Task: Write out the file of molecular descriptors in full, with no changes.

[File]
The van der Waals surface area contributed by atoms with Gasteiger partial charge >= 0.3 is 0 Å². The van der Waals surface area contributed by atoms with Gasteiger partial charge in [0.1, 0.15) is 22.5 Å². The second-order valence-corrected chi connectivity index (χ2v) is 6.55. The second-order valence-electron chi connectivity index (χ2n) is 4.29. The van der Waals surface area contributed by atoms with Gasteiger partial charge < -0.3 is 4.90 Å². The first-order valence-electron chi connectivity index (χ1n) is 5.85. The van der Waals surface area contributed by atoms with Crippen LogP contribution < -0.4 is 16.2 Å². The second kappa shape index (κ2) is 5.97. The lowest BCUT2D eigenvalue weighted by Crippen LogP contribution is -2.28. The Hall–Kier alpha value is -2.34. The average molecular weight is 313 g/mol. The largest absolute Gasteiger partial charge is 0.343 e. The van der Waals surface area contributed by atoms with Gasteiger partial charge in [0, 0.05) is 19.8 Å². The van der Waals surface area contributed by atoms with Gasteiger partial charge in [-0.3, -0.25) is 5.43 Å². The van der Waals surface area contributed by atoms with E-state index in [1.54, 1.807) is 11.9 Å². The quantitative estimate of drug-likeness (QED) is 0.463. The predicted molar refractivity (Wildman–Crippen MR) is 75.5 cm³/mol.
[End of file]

The van der Waals surface area contributed by atoms with Gasteiger partial charge >= 0.3 is 0 Å². The van der Waals surface area contributed by atoms with Gasteiger partial charge in [0.1, 0.15) is 22.5 Å². The second-order valence-corrected chi connectivity index (χ2v) is 6.55. The second-order valence-electron chi connectivity index (χ2n) is 4.29. The van der Waals surface area contributed by atoms with Gasteiger partial charge < -0.3 is 4.90 Å². The first-order valence-electron chi connectivity index (χ1n) is 5.85. The van der Waals surface area contributed by atoms with Crippen LogP contribution < -0.4 is 16.2 Å². The second kappa shape index (κ2) is 5.97. The lowest BCUT2D eigenvalue weighted by Crippen LogP contribution is -2.28. The Hall–Kier alpha value is -2.34. The average molecular weight is 313 g/mol. The largest absolute Gasteiger partial charge is 0.343 e. The van der Waals surface area contributed by atoms with Gasteiger partial charge in [0, 0.05) is 19.8 Å². The van der Waals surface area contributed by atoms with Gasteiger partial charge in [-0.3, -0.25) is 5.43 Å². The van der Waals surface area contributed by atoms with E-state index in [1.54, 1.807) is 11.9 Å². The quantitative estimate of drug-likeness (QED) is 0.463. The predicted molar refractivity (Wildman–Crippen MR) is 75.5 cm³/mol.